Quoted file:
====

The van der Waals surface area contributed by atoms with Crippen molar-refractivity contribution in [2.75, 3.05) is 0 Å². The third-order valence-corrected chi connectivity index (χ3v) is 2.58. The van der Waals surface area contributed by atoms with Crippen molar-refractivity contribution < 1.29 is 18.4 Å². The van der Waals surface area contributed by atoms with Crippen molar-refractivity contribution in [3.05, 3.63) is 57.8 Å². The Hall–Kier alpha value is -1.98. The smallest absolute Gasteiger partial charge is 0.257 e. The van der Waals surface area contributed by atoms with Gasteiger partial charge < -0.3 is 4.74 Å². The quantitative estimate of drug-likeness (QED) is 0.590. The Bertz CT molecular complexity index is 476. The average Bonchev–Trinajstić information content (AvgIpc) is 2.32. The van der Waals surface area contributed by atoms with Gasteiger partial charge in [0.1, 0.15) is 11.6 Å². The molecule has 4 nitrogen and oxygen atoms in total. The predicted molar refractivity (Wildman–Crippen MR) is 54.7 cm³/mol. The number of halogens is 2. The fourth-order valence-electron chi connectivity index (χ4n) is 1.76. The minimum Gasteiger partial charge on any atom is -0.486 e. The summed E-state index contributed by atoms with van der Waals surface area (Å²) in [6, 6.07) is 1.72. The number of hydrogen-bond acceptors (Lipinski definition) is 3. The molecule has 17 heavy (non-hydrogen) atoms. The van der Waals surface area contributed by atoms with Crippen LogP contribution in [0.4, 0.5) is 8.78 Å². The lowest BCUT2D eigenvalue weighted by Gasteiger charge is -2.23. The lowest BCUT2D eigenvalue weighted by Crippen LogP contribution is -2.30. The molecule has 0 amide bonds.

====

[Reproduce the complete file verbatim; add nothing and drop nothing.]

The van der Waals surface area contributed by atoms with Crippen molar-refractivity contribution in [2.75, 3.05) is 0 Å². The third-order valence-corrected chi connectivity index (χ3v) is 2.58. The van der Waals surface area contributed by atoms with Crippen molar-refractivity contribution < 1.29 is 18.4 Å². The van der Waals surface area contributed by atoms with Crippen molar-refractivity contribution in [3.05, 3.63) is 57.8 Å². The Hall–Kier alpha value is -1.98. The smallest absolute Gasteiger partial charge is 0.257 e. The van der Waals surface area contributed by atoms with Gasteiger partial charge < -0.3 is 4.74 Å². The quantitative estimate of drug-likeness (QED) is 0.590. The Bertz CT molecular complexity index is 476. The average Bonchev–Trinajstić information content (AvgIpc) is 2.32. The van der Waals surface area contributed by atoms with Gasteiger partial charge in [0.1, 0.15) is 11.6 Å². The molecule has 4 nitrogen and oxygen atoms in total. The predicted molar refractivity (Wildman–Crippen MR) is 54.7 cm³/mol. The number of halogens is 2. The fourth-order valence-electron chi connectivity index (χ4n) is 1.76. The minimum Gasteiger partial charge on any atom is -0.486 e. The summed E-state index contributed by atoms with van der Waals surface area (Å²) in [6, 6.07) is 1.72. The number of hydrogen-bond acceptors (Lipinski definition) is 3. The molecule has 17 heavy (non-hydrogen) atoms. The van der Waals surface area contributed by atoms with Crippen LogP contribution in [0.4, 0.5) is 8.78 Å². The lowest BCUT2D eigenvalue weighted by Gasteiger charge is -2.23. The lowest BCUT2D eigenvalue weighted by Crippen LogP contribution is -2.30. The molecule has 0 amide bonds.